This starter stuff does get confusing....imagine if I worked in a bakery it would be much more straight forward due to controlled temp. and baking routine....As it is I bake what I am in the mood to bake and build leavens according to what I am baking....I do take notes and am trying to get more of a routine down but with temps changing my notes are changing.  Before I use my leavens I always do 3 builds so I know my starter is strong and active.

Sorry to hear about the oven.  Imagine you will await better weather with much anticipation of all the things you want to try out - a long list.....

Diet stuff is okay - has been a long term deal so I am fine with it.  I simply enjoy the entire baking process - except the dishes - and I love the aromas so that is why I am doing this and trying to make all of my loaves with sd so have been experimenting with the sourness....all in flux which I do like as it keeps this all very interesting.   A challenge I enjoy :-)

Janet

Juergen Krauss's picture
Juergen Krauss

Hi Janet,

I think many of your relations in the chart are correct and useful,

but the temperature one is a bit more involved.

Have you seen this post?

http://www.azeliaskitchen.net/blog/life-cycle-of-the-sourdough-starter-part-i/

It's essentially a summary of Debra Wink's article.

In essence, to make your bread sour you need to balance growth rate of LAB that produce acetic acid and the overall growth rate of bacteria and yeast. At warmer temperatures you have higher bacterial activity and thus more acidity, but the LAB that produce lactic acid are a little faster. To have a sour bread or starter you need to find a temperature that allows for a sufficient overall growth rate, but where the acetic acid is slightly more abundant. The availability of bacteria food in form of sugars (as a result of enzyme activity) also needs to be considered.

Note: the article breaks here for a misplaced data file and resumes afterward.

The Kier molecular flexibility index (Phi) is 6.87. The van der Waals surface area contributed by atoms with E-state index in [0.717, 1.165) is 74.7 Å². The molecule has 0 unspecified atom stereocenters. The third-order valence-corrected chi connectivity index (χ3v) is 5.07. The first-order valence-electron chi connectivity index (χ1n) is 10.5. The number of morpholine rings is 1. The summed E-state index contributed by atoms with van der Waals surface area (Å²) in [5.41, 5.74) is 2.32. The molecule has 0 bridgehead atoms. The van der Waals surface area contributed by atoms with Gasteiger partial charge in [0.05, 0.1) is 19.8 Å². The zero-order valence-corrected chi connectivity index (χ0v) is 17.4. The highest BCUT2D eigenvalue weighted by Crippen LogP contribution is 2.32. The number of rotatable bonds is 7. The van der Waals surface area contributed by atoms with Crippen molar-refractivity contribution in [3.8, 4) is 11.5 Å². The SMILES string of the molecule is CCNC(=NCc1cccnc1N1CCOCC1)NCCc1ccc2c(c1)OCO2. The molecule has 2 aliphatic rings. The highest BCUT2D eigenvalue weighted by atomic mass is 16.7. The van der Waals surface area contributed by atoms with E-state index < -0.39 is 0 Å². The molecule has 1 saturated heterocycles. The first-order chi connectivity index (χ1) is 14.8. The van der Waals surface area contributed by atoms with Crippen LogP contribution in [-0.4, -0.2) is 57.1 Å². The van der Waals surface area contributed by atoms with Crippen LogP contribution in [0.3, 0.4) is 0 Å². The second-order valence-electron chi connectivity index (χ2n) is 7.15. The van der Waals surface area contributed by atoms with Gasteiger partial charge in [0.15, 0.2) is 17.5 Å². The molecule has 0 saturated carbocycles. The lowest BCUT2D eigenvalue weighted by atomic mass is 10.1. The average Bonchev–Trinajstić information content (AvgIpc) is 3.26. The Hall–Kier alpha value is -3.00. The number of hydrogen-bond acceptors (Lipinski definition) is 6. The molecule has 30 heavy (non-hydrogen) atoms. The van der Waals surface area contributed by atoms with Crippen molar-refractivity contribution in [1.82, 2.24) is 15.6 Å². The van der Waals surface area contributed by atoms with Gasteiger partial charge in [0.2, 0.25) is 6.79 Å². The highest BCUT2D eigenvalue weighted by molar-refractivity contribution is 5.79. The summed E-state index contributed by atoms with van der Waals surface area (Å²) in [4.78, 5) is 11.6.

This is exactly what the bread scientists in Detmold had in mind when they created their 3-step process: Give your starter the right environments to develop yeasts, lactic acid and acetic acid to get a balanced loaf. Keep in mind that the percentage of starter in bread made with the detmolder process is relatively high, the process is designed so that most of the acidity and flavour comes from the starter.

The one-step detmolder process (which I use a lot) is kind of a compromise - the starter gets one environment with temperature and hydration chosen to yield the desired acidity. According to Suepke cold fermentation to get a sour starter is fermentation at 24C (Not talking about the fridge here), warm fermentation for a mild starter is at 28C.

I do not currently have the means to do a comparative bake, but that will be very interesting.

 

varda's picture
varda